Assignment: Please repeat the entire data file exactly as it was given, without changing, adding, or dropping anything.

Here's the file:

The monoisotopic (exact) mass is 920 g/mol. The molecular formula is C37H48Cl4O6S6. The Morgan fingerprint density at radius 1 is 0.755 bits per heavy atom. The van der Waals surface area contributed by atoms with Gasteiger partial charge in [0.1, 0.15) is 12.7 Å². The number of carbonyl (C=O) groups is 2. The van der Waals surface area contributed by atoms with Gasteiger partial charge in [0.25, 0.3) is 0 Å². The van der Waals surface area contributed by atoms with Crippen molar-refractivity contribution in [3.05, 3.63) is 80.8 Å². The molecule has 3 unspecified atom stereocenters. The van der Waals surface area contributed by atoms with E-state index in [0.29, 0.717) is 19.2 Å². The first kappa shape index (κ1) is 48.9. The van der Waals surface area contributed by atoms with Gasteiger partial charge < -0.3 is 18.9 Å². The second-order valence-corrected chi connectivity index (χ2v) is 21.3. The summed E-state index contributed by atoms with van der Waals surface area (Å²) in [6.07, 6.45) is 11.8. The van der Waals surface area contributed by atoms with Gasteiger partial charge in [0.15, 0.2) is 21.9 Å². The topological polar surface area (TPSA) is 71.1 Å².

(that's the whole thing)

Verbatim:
The monoisotopic (exact) mass is 920 g/mol. The molecular formula is C37H48Cl4O6S6. The Morgan fingerprint density at radius 1 is 0.755 bits per heavy atom. The van der Waals surface area contributed by atoms with Gasteiger partial charge in [0.1, 0.15) is 12.7 Å². The number of carbonyl (C=O) groups is 2. The van der Waals surface area contributed by atoms with Gasteiger partial charge in [0.25, 0.3) is 0 Å². The van der Waals surface area contributed by atoms with Crippen molar-refractivity contribution in [3.05, 3.63) is 80.8 Å². The molecule has 3 unspecified atom stereocenters. The van der Waals surface area contributed by atoms with E-state index in [0.29, 0.717) is 19.2 Å². The first kappa shape index (κ1) is 48.9. The van der Waals surface area contributed by atoms with Gasteiger partial charge < -0.3 is 18.9 Å². The second-order valence-corrected chi connectivity index (χ2v) is 21.3. The summed E-state index contributed by atoms with van der Waals surface area (Å²) in [6.07, 6.45) is 11.8. The van der Waals surface area contributed by atoms with Gasteiger partial charge in [0.15, 0.2) is 21.9 Å². The topological polar surface area (TPSA) is 71.1 Å².